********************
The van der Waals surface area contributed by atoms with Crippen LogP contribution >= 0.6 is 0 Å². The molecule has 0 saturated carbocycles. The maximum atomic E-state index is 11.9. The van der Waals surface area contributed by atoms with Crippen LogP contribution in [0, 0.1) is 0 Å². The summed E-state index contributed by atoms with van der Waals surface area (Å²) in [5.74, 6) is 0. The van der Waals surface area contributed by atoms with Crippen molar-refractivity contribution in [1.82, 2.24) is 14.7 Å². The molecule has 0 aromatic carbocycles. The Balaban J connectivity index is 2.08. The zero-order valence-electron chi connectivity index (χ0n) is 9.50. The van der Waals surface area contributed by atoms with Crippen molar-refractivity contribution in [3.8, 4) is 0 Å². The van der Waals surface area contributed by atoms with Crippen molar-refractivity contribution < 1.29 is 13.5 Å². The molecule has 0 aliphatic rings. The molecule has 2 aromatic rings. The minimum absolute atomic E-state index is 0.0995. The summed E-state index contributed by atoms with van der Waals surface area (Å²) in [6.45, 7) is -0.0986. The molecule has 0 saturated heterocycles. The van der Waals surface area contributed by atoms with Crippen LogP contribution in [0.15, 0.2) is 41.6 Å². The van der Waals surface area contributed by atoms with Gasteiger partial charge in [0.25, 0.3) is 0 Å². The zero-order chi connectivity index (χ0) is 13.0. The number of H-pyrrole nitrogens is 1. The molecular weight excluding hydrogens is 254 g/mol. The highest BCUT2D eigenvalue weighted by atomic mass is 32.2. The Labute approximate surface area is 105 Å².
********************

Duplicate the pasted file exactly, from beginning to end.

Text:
The van der Waals surface area contributed by atoms with Crippen LogP contribution >= 0.6 is 0 Å². The molecule has 0 saturated carbocycles. The maximum atomic E-state index is 11.9. The van der Waals surface area contributed by atoms with Crippen LogP contribution in [0, 0.1) is 0 Å². The summed E-state index contributed by atoms with van der Waals surface area (Å²) in [5.74, 6) is 0. The van der Waals surface area contributed by atoms with Crippen molar-refractivity contribution in [1.82, 2.24) is 14.7 Å². The molecule has 0 aromatic carbocycles. The Balaban J connectivity index is 2.08. The zero-order valence-electron chi connectivity index (χ0n) is 9.50. The van der Waals surface area contributed by atoms with Crippen molar-refractivity contribution in [3.8, 4) is 0 Å². The van der Waals surface area contributed by atoms with Crippen molar-refractivity contribution < 1.29 is 13.5 Å². The molecule has 0 aliphatic rings. The molecule has 2 aromatic rings. The minimum absolute atomic E-state index is 0.0995. The summed E-state index contributed by atoms with van der Waals surface area (Å²) in [6.45, 7) is -0.0986. The molecule has 0 saturated heterocycles. The van der Waals surface area contributed by atoms with Crippen LogP contribution in [0.15, 0.2) is 41.6 Å². The van der Waals surface area contributed by atoms with Gasteiger partial charge in [0.25, 0.3) is 0 Å². The zero-order chi connectivity index (χ0) is 13.0. The number of H-pyrrole nitrogens is 1. The molecular weight excluding hydrogens is 254 g/mol. The highest BCUT2D eigenvalue weighted by atomic mass is 32.2. The Labute approximate surface area is 105 Å².